"I want to thank the University, coaches, teammates and the Bulldog Nation for their patience and support," Gurley said in a statement emailed by Georgia. "I take full responsibility for the mistakes I made, and I can't thank the University, my coaches and teammates enough for supporting me throughout this process.  I'm looking forward to getting back on the field with my teammates."

Like a good lawyer in court, Georgia wouldn't ask for reinstatement unless it already knows the answer, so expect Gurley back for the World's Largest Outdoor Cocktail Party on Nov. 1 vs. Florida.

If that's the case, running back Nick Chubb deserves consideration for team MVP honors. All Chubb did in Gurley's absence was rush for 345 yards and three touchdowns in road wins at Missouri and in Little Rock over Arkansas.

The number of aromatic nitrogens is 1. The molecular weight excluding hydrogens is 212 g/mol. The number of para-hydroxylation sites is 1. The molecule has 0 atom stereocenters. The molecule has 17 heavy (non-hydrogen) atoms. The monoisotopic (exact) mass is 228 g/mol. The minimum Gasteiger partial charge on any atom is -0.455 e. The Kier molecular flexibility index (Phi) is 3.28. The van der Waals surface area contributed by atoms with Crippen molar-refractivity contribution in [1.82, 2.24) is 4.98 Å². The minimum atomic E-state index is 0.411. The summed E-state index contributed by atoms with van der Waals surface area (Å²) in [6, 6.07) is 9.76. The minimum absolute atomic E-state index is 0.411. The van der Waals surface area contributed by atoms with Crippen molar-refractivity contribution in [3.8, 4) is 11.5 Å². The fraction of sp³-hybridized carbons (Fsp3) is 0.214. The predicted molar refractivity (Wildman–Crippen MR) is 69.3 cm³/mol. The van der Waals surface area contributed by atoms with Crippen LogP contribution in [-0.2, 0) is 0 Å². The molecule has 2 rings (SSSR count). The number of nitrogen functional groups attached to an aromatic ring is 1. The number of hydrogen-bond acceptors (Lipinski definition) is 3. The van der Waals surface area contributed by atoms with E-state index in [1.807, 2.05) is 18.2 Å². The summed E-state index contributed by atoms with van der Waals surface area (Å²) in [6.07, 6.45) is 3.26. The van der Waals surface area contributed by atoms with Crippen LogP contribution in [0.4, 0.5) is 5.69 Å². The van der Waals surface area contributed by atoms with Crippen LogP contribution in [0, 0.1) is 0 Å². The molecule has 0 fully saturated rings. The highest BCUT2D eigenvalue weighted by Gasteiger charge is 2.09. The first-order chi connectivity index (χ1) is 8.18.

Those two wins were statements for Georgia.

The defense forced six interceptions during that span after only picking off seven passes all of last season. The offense didn't miss a beat, Chubb got valuable carries and proved he can help keep Gurley fresh, and quarterback Hutson Mason settled down and didn't throw an interception after throwing three in the previous two games.

Gurley may get the Heisman Trophy hype, but Chubb deserves team MVP consideration. Without him, Georgia wouldn't be in control of its College Football Playoff destiny.


Say What?

Ole Miss is cruising right along as the No. 3 team in the nation, complete with an unblemished record and one of the most ferocious defenses in the nation. 

Next stop: Baton Rouge, where the Rebels are 3.5-point favorites over LSU, according to Odds Shark.